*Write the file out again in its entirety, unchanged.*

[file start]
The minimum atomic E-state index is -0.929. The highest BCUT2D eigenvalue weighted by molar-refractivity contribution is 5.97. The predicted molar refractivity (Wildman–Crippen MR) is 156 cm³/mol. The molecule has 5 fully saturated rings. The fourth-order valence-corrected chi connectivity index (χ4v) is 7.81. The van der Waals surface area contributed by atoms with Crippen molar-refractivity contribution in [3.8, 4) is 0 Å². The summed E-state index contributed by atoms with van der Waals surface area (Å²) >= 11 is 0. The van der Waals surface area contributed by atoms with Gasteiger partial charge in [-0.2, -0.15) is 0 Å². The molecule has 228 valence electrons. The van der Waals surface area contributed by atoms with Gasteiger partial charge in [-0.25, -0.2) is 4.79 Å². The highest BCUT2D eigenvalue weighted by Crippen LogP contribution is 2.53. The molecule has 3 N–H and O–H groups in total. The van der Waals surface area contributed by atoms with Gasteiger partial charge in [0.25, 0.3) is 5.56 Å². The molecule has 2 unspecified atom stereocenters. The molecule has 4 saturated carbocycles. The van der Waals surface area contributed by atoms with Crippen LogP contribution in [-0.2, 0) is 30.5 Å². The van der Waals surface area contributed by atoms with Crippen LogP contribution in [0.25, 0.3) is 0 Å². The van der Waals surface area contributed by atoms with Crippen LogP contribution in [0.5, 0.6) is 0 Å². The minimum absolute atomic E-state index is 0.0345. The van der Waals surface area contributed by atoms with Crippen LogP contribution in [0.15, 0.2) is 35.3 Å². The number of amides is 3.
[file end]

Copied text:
The minimum atomic E-state index is -0.929. The highest BCUT2D eigenvalue weighted by molar-refractivity contribution is 5.97. The predicted molar refractivity (Wildman–Crippen MR) is 156 cm³/mol. The molecule has 5 fully saturated rings. The fourth-order valence-corrected chi connectivity index (χ4v) is 7.81. The van der Waals surface area contributed by atoms with Crippen molar-refractivity contribution in [3.8, 4) is 0 Å². The summed E-state index contributed by atoms with van der Waals surface area (Å²) >= 11 is 0. The van der Waals surface area contributed by atoms with Gasteiger partial charge in [-0.2, -0.15) is 0 Å². The molecule has 228 valence electrons. The van der Waals surface area contributed by atoms with Gasteiger partial charge in [-0.25, -0.2) is 4.79 Å². The highest BCUT2D eigenvalue weighted by Crippen LogP contribution is 2.53. The molecule has 3 N–H and O–H groups in total. The van der Waals surface area contributed by atoms with Gasteiger partial charge in [0.25, 0.3) is 5.56 Å². The molecule has 2 unspecified atom stereocenters. The molecule has 4 saturated carbocycles. The van der Waals surface area contributed by atoms with Crippen LogP contribution in [-0.2, 0) is 30.5 Å². The van der Waals surface area contributed by atoms with Crippen LogP contribution in [0.25, 0.3) is 0 Å². The van der Waals surface area contributed by atoms with Crippen LogP contribution in [0.5, 0.6) is 0 Å². The minimum absolute atomic E-state index is 0.0345. The van der Waals surface area contributed by atoms with Crippen LogP contribution in [0.15, 0.2) is 35.3 Å². The number of amides is 3.